Practice intensity is the will, commitment, and enthusiasm to practice with a clear purpose. Most coaches consider it an important characteristic of any successful athlete or team. The best athletes have learned to get the most out of practices. They come to practice with an intense focus that directs them to enthusiastic, determined, goal-driven training. In youth sport very talented players often just ‘get by’ and are not intense in practice. They can cheat themselves for a while, but eventually others that practice with intensity catch up and pass them. ‘Going through the motions’ regularly in practice will stall your progress as an athlete. What you need to do is make practice intensity a habit.
Intensity is not as simple as either you have it or you do not. Intensity must be viewed along a continuum where players can be over- or under-intensified. Thus, an appropriate level of intensity will lead to the best practices. There are three important aspects of practice intensity including; (1) an ideal level of intensity is needed to play your best, (2) it is a positive feeling, and (3) the optimal level of practice intensity is different for all athletes.
Athletes that ‘go through the motions’ drive coaches insane. Why would athletes come to practice lacking intensity when it is obvious that good practices lead to good performances? Usually, it is not intended. Instead, athletes that lack practice intensity may not be able to tell you the cause. Fortunately, research has provided some insights into this problem. Under-intensity often is the result of poor preparation, a lack of motivation, and fatigue. Moreover, under-intense athletes frequently lack goals or a plan for practice. Reflect back to a practice when you were ‘going through the motions.’ Attempt to determine the reason(s) why you lack practice intensity.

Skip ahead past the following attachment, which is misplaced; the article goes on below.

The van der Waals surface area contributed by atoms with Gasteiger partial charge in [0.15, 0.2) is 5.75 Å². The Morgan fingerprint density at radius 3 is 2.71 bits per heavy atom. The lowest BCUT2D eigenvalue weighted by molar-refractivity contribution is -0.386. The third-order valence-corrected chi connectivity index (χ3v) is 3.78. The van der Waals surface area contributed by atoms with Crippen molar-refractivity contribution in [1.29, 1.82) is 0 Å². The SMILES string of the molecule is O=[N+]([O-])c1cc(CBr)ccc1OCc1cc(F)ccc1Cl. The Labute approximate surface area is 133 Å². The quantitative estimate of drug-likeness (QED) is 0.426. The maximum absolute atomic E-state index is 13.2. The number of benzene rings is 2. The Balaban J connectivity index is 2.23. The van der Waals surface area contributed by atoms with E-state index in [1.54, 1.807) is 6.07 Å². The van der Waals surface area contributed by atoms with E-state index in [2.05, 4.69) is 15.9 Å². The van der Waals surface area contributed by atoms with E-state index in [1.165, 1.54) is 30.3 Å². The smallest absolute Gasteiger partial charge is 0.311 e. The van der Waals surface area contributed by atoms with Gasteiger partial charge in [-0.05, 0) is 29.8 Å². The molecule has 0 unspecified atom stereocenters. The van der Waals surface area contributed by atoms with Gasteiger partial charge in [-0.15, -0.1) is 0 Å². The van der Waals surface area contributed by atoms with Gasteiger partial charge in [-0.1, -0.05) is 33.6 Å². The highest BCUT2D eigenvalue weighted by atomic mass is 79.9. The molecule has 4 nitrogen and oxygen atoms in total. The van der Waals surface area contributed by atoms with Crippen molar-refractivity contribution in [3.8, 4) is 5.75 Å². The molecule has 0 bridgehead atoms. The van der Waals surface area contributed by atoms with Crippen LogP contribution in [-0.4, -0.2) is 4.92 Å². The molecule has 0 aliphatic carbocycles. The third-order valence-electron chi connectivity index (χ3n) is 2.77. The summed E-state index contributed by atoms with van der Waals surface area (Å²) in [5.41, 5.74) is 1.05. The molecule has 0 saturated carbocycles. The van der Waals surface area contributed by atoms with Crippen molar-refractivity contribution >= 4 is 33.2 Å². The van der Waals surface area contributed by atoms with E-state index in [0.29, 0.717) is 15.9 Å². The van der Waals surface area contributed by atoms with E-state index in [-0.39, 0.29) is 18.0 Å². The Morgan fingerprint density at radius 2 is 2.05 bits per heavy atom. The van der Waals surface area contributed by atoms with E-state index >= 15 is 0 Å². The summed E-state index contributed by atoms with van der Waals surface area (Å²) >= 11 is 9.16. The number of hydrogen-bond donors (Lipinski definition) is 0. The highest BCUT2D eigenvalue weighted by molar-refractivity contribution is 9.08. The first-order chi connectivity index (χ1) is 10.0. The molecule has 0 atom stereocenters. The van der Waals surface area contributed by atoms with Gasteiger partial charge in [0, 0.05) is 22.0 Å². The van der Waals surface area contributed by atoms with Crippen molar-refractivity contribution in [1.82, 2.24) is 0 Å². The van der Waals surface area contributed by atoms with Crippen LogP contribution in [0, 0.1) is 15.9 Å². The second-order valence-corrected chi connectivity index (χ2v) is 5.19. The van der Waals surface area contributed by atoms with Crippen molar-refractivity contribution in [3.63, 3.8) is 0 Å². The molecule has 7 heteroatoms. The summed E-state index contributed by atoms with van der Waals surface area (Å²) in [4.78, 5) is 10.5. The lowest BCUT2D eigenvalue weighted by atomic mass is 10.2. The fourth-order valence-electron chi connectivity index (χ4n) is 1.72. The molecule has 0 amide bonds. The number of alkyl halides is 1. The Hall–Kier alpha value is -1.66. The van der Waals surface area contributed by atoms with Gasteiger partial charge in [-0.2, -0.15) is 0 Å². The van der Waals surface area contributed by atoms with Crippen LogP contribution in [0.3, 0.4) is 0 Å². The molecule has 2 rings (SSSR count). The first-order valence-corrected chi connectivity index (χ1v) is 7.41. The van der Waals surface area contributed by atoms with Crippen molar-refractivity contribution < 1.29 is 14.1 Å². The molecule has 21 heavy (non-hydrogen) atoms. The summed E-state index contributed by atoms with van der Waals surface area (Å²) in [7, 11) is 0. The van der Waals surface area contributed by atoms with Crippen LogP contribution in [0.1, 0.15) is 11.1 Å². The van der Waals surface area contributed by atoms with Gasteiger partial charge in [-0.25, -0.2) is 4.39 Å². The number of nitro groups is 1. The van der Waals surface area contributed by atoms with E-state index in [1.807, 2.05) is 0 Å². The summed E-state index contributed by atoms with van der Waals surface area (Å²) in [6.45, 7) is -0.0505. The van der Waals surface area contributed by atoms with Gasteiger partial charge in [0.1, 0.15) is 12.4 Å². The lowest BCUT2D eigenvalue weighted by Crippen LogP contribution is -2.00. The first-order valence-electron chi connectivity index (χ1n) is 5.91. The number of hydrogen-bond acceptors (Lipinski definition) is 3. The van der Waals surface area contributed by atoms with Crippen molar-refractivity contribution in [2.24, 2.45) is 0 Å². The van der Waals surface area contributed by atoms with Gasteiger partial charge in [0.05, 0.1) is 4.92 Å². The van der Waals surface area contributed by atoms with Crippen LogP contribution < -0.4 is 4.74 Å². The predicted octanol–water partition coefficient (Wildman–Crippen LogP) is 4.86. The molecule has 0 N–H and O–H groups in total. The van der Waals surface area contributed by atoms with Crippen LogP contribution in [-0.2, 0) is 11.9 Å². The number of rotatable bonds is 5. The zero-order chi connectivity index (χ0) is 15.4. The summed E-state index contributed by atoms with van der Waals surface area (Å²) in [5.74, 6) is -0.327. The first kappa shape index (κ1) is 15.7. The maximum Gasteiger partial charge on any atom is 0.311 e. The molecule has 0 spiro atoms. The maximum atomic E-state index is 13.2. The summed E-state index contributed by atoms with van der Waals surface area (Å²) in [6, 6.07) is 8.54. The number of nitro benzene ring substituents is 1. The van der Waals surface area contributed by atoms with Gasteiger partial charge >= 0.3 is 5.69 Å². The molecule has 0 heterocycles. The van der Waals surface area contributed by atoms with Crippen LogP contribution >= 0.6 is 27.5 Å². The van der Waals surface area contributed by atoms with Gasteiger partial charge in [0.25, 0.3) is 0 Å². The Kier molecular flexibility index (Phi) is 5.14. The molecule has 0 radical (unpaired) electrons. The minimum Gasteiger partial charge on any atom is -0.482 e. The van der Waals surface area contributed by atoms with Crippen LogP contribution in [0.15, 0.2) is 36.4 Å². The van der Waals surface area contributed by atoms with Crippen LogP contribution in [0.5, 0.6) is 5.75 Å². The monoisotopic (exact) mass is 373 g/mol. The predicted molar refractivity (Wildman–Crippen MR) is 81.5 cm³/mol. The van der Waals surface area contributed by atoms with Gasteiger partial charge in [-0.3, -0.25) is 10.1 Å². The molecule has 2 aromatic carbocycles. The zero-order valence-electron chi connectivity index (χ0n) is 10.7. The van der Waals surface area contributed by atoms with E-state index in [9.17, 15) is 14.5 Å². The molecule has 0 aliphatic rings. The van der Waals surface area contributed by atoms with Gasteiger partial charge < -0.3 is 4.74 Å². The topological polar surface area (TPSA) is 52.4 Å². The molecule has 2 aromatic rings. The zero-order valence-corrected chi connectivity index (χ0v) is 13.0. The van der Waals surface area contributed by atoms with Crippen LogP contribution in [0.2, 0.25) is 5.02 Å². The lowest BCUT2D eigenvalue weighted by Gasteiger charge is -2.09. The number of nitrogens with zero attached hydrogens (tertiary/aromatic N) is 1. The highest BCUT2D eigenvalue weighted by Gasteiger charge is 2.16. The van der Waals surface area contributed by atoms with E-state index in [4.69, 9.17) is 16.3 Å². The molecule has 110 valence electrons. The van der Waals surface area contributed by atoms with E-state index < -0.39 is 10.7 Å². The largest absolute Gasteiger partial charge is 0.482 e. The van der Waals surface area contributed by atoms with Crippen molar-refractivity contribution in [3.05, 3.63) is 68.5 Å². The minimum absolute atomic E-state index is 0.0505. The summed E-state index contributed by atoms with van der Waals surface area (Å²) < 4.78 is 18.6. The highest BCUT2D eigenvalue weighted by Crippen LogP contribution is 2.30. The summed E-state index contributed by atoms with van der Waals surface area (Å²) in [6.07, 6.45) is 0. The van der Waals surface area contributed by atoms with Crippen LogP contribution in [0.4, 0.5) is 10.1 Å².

Developing a preparation plan before practice that include the following skills will help you eliminate ‘going through the motions.’ First, all good practices are goal driven. Goals are achievement standards set to direct behaviour. Therefore, goals give us a clear purpose for practicing. It is amazing how many athletes go to practice without a goal. It is like driving a car without knowing the destination. Do not allow practice to be haphazard and lackadaisical. Set goals for improving skills, tactics, and techniques so that you will be on the road of progress every single practice.
The second skill an athlete should make a habit is using cue words, phrases, and images that refocus behaviour. These skills will help you overcome a lack of motivation or fatigue. For instance, when you are lacking practice intensity you should use an invigorating cue or effort phrase of “come on, let’s get intense” to increase intensity. Or, use an image of a time when you were performing well, practicing hard, or had great intensity. ‘Going through the motions’ in practice undermines your attempts to improve as an athlete. Setting goals and using cues and images are important to increasing intensity. To become your best you must make practice intensity a habit. Pushing your limits every single practice will enable you to improve skills and develop into a consistent peak performer.